NEW YORK (CNN/Money) Consumers continued to buy games at a record pace in 2004. Software sales for the video game industry came in at $2.9 billion, up nearly 8 percent and $400 million from the 2003 totals. And some high-profile sequels provided handsome rewards for their publishers.
Industry sales on the whole were off slightly, though. Retail sales (including hardware, games and peripherals but excluding the sale of PC games) came in at $9.9 billion, according to The NPD Group, which tracks video game sales in the U.S. That's less than 1 percent off of 2003's $10 billion total.
Hardware sales fell $500 million (over 17 percent), due to widespread shortages of the PlayStation 2 and Xbox.
"This is the only entertainment sector that has shown sustained growth over the past decade," said Doug Lowenstein, president of the Entertainment Software Association. "That reflects well for the future of the game market relative to the entertainment industry."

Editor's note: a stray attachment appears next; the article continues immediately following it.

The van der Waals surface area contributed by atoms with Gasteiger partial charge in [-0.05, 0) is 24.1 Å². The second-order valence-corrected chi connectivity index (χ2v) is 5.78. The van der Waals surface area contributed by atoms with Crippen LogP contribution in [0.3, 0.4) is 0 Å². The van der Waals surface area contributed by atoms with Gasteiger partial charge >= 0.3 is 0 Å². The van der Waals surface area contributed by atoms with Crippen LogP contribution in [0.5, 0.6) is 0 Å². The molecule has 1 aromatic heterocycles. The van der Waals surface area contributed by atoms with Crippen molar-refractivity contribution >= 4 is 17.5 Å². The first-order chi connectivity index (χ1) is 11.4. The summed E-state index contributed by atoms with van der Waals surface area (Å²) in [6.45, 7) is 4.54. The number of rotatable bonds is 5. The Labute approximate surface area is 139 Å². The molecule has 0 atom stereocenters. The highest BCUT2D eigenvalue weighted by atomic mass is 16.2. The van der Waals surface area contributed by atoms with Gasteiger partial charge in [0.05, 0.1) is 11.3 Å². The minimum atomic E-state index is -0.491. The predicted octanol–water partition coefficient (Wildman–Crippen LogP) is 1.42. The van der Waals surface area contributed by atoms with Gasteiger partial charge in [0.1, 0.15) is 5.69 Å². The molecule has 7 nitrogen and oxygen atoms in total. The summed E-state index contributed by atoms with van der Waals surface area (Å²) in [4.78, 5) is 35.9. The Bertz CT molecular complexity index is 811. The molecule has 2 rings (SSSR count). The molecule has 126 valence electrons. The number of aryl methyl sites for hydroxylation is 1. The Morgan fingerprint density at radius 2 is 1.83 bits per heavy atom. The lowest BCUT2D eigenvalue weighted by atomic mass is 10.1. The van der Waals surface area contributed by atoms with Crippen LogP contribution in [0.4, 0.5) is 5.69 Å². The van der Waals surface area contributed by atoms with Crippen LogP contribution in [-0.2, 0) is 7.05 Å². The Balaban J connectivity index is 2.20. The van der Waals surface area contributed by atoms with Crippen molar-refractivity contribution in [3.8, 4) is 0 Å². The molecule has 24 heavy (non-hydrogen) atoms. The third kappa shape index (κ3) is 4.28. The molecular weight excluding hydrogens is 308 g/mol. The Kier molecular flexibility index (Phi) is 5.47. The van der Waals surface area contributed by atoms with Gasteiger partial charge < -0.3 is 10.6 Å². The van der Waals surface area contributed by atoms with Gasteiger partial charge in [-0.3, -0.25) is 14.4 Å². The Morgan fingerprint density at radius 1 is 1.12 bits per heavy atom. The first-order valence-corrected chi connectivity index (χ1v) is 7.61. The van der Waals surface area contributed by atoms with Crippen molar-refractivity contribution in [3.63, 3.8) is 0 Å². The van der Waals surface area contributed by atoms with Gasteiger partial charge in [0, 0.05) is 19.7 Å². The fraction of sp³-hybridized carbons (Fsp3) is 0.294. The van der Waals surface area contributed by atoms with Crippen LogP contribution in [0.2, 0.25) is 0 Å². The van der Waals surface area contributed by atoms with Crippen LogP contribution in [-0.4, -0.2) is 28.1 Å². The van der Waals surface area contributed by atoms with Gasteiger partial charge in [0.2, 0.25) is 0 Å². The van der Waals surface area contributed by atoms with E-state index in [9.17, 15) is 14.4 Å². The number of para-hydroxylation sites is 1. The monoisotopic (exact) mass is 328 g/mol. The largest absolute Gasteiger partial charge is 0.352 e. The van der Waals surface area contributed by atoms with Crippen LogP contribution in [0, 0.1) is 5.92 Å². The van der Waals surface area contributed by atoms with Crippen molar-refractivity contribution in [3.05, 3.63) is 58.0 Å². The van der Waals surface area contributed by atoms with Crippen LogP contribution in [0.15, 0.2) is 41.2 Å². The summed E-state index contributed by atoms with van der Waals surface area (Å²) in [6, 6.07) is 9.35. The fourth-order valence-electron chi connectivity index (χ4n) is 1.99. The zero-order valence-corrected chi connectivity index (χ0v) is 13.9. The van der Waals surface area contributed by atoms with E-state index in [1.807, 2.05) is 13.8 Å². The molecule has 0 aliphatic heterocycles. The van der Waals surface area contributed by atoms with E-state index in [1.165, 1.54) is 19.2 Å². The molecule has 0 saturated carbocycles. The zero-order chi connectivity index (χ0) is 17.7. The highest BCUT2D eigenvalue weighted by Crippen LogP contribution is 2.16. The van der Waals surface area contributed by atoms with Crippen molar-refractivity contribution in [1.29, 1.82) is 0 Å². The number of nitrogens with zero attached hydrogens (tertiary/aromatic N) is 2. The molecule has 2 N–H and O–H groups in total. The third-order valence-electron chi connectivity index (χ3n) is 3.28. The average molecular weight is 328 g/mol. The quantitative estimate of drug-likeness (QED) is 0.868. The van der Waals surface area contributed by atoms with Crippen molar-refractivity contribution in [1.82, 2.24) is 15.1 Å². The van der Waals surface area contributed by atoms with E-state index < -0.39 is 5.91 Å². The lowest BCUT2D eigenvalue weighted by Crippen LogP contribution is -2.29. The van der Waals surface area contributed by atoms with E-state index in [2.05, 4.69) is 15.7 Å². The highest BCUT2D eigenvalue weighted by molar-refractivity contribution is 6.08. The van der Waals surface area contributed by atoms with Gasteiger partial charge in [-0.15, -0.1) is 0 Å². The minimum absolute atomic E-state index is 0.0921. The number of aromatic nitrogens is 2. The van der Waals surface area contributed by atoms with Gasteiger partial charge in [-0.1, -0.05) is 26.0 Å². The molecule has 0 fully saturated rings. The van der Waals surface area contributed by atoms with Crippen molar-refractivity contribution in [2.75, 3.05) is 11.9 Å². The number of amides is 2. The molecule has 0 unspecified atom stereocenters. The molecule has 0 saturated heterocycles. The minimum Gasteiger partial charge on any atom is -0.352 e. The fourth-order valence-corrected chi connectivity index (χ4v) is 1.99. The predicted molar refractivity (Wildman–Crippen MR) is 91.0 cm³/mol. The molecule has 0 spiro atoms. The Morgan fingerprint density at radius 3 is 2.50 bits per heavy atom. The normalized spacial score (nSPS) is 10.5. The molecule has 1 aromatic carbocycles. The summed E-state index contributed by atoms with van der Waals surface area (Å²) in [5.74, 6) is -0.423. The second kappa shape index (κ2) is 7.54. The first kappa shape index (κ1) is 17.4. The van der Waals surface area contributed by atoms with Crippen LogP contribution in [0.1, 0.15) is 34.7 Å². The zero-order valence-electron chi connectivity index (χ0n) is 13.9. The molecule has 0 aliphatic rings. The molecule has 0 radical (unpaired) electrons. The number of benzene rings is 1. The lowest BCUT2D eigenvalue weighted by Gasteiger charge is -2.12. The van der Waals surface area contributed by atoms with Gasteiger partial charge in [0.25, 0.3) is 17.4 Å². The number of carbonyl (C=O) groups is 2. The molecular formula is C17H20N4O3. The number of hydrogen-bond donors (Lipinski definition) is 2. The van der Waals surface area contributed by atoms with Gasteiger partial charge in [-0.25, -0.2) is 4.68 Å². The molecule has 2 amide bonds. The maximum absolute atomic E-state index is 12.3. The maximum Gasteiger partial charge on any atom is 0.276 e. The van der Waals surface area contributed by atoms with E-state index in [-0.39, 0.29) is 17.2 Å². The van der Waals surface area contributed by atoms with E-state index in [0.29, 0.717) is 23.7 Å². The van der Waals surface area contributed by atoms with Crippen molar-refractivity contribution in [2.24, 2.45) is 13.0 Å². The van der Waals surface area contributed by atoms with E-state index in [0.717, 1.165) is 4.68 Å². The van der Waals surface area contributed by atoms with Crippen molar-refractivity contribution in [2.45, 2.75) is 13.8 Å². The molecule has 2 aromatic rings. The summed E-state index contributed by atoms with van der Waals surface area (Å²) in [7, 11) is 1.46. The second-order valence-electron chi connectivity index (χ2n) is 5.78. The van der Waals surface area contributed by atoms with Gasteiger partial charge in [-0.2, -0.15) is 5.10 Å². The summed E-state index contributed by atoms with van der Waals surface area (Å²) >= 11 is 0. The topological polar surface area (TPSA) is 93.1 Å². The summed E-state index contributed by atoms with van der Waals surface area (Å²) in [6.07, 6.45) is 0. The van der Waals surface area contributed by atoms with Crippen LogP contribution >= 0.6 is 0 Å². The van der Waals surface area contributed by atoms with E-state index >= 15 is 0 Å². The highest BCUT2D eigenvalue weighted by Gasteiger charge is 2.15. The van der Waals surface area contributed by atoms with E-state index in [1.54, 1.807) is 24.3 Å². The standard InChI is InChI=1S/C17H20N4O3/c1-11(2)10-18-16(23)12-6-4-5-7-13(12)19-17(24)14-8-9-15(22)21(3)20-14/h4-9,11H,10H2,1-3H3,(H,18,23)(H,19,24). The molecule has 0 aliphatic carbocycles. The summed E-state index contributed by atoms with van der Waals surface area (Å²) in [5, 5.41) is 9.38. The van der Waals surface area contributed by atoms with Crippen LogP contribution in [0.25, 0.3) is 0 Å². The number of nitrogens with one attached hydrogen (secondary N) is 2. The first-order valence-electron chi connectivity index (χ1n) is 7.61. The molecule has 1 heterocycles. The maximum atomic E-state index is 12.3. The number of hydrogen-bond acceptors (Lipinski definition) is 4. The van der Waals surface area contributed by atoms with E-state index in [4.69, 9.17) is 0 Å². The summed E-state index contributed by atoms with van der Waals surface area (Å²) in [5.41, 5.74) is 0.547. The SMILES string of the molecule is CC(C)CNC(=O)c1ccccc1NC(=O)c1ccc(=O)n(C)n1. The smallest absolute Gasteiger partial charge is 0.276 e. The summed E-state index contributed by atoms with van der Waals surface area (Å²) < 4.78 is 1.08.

Take Two Interactive Software's "Grand Theft Auto: San Andreas" proved to be the year's biggest game, with more than 5.1 million copies sold in just over two months. Microsoft's (Research) "Halo 2," which went on sale two weeks after "San Andreas" sold more than 4.2 million copies. (The original "Halo," which went on sale in November 2001, remained one of the year's 10 best selling games, moving over 1.1 million copies this year.)
The success of the two action shooters was indicative of a growing trend in the industry. Both the action and shooter genres saw sales increase more than 20 percent last year. Racing games saw the biggest decline, falling nearly 11 percent as anticipated titles from Sony and Microsoft both failed to meet their release dates and were pushed into 2005.
In the much-watched battle of football titles, Electronic Arts' (Research) "Madden NFL 2005" was the winner, selling more than 3.2 million copies for the PlayStation 2. Take Two (Research) and Sega's "ESPN NFL2K5" sold just 1.5 million copies. That battle was short-lived, though, as EA has since signed an exclusive licensing deal with both the NFL and ESPN.
Portable gaming also saw a spike, with software sales topping $1 billion for the first time. Virtually all of those sales were for a Nintendo machine either the Game Boy Advance of the Nintendo DS, one of the holiday's hottest toys. Handheld software sales should go higher this year, once Sony (Research) introduces its PSP handheld gaming device.